My add-on unit can be employed with a number of process furnaces, but it finds particular application to oilfield steamers which are used to generate steam for injecting into the ground to aid in the extraction of petroleum crude. The typical oilfield steamer includes a fire box or heater radiant section into which a burner fires its products of combustion. A number of such standard burners are in existence firing gas, crude or heavy oil or combinations thereof. Standard control modules accompany the basic burner for automatic, semi-automatic or manual operation. These controls and the details of the basic standard burners are known and do not form part of the subject invention.
The portion of the steamer, generally designated 10, embodying my add-on unit is illustrated in FIGS. 1-3. A refractory lined furnace 12 has mounted to it a steamer burner 14 of the standard type described hereinabove. A plurality of steam tubes 22 extend throughout the furnace 12 in the area of the furnace known as the radiant heater section 24.
My add-on unit includes a cylindrical chamber wall 16, defining the primary precombustion chamber 18 and which is mounted by conventional means between standard burner 14 and an end of furnace 12, FIGS. 1 and 2. A plenum air chamber 15 surrounds the chamber wall 16 and includes an air inlet 19 connected to an air inlet duct 20. A plurality of tubes 26 are connected along the perimeter of chamer wall 16 and extend axially and in parallel relationship into the radiant heater section 24. These tubes 26 are spaced so as to define a series of extended perforations 32 between the tubes 26. The perforations 32 define about 50% of the space and the tubes 26 define the remaining 50%. This results in optimum heating of the area at the burner end of the furnace.
These perforations 32 are in communication with the area 60 radially outward of the tubes as well as the area 62 radially inward of the tubes 26. Each tube 26 terminates in a tube end section 28 which is inclined radially inward so as to present a converging air stream into area 64 located at the exit end of the tubes 26.
Each tube 30 which is made of an appropriate steel or steel alloy is protected by means of a plurality of protective refractory section 30. These protective refractory sections 30 are positioned about the tubes 26 in abutting end to end relationship so as to provide a complete covering for the tubes 26. An appropriate protective refractory member is the product sold under the trademark K-weld and which is manufactured by Bloom Engineering Company, Inc.
The general arrangement and operation of an oilfield steamer embodying my invention is best seen in FIG. 3. The burner 14 has a multiple fuel gun 35 mounted at one end thereof to provide either gas or liquid fuel for combustion purposes. Air duct 47 connects to the burner 14 and provides approximately 70% of the total combustion air by means of a forced draft fan 48 driven by motor 50. This air can be preheated or mixed with the recirculated flue gases which are controlled by control damper 46.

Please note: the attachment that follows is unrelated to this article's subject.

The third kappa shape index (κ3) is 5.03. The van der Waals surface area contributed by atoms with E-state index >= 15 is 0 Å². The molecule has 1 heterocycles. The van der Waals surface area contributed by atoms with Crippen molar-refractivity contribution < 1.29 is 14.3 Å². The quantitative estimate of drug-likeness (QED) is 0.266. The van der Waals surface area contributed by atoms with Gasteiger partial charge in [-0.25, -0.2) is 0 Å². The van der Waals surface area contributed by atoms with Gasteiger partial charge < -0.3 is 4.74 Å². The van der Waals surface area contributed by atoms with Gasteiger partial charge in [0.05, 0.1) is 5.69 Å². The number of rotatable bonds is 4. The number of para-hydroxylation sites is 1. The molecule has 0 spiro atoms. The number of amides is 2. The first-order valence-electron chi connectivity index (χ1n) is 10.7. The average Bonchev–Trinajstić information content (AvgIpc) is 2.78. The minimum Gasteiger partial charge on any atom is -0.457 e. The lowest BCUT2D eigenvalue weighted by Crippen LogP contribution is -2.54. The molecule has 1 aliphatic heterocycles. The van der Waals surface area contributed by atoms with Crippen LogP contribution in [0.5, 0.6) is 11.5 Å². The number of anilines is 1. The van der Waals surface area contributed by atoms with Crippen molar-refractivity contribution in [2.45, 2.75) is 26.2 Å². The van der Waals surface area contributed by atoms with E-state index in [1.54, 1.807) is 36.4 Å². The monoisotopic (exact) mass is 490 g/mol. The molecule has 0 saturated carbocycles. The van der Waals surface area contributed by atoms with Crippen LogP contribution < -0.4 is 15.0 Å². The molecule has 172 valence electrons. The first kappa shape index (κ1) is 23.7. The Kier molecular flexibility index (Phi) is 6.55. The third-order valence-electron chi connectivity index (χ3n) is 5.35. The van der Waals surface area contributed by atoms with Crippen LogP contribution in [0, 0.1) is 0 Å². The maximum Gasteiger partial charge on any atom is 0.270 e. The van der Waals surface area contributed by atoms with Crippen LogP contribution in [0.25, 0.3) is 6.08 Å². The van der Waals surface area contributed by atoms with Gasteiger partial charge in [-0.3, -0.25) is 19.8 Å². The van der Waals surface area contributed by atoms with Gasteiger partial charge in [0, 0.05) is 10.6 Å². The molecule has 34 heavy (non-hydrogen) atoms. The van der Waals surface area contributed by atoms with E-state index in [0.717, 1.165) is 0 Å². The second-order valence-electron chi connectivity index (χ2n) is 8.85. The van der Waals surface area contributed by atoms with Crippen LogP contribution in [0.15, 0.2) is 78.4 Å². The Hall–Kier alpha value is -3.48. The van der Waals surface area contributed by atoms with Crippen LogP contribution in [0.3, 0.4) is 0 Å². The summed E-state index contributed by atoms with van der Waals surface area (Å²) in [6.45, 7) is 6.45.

The flue gas flows through duct 36 which extends along the furnace 12 from the exit stack (not shown). An appropriate heat exchanger 56 is mounted in conjunction with the flue gas duct 36 and a by-pass duct 37 extends from heat exchanger 36 through an elbow 58 to the control damper 46. An air inlet 39 provides air to be preheated by heat exchanger 56 prior to admission to burner 14.
The balance of the combustion air is fed into the plenum air chamber 15 through the air duct 20 which in turn connects to a forced draft fan 42 driven by a motor 44. This balance of air is the amount needed to complete combustion and provide the necessary excess air, e.g. 5 to 15%. A control damper 40 controls the flue gas and/or air mixture. Control damper 40 is fed directly by the flue gas duct 36 passing through the heat exchanger 56 and about an elbow 38 to the control damper 40. Fresh air in controlled amounts may likewise be introduced through duct 45 and valve 49 to be fed by damper 40 into the air chamber 15.
Primary combustion is initiated in a reducing mode at about 0.7 stoichiometric in the primary precombustion chamber 18. The partially combusted products of combustion enter the area 62 inward of the tubes 26. This area 62 is actually a secondary perforated combustion chamber. The balance of the air necessary to complete combustion and provide the desired excess air is provided through the add-on unit where it has been mixed with cooled flue gas. This balance of air is fed from chamber 15 into the tubes 26 and exits the tubes 26 in a converging manner through converging end sections 28 so as to mix with the partially spent products of combustion exiting the secondary perforated combustion area 62 in the area 64 immediately adjacent the ends of the tubes 26.
In a modified form of the invention a number of spaced air outlets 34 extend axially along the tubes 26 so as to form progressively staged air inside the secondary perforated combustion chamber.
The perforations are spaced between the tubes to allow heat transfer into the radiant section about the tubes. The flue gas mixed with the balance of the air provides a cooler flame which reduces NO.sub.x formation. The converging outlet of the tubes 26 provide for better mixing and operation at low excess air. The tubes which may be on the order of 8 to 10 feet long give more residence time. This increased residence time in a reducing combuston environment allows the fuel bound nitrogen compounds to break down into harmless N.sub.2 and then the add-on unit provides the balance of the combustion air highly vitiated with flue gas either in a second stage or in a multistaged mode. In addition, flame impingement is eliminated on the steamer tubes in the radiant section. The air tubes of the add-on unit are self-cooled as well as being totally protected by the refractory members.
FIG. 1 is a partial section through an oilfield steamer showing my add-on unit;
FIG. 2 is an end view and partial section showing the steamer of FIG. 1; and
FIG. 3 is a side view and partial section of the system of FIG. 1, including the recirculated flue gas duct work in conjunction with my add-on unit.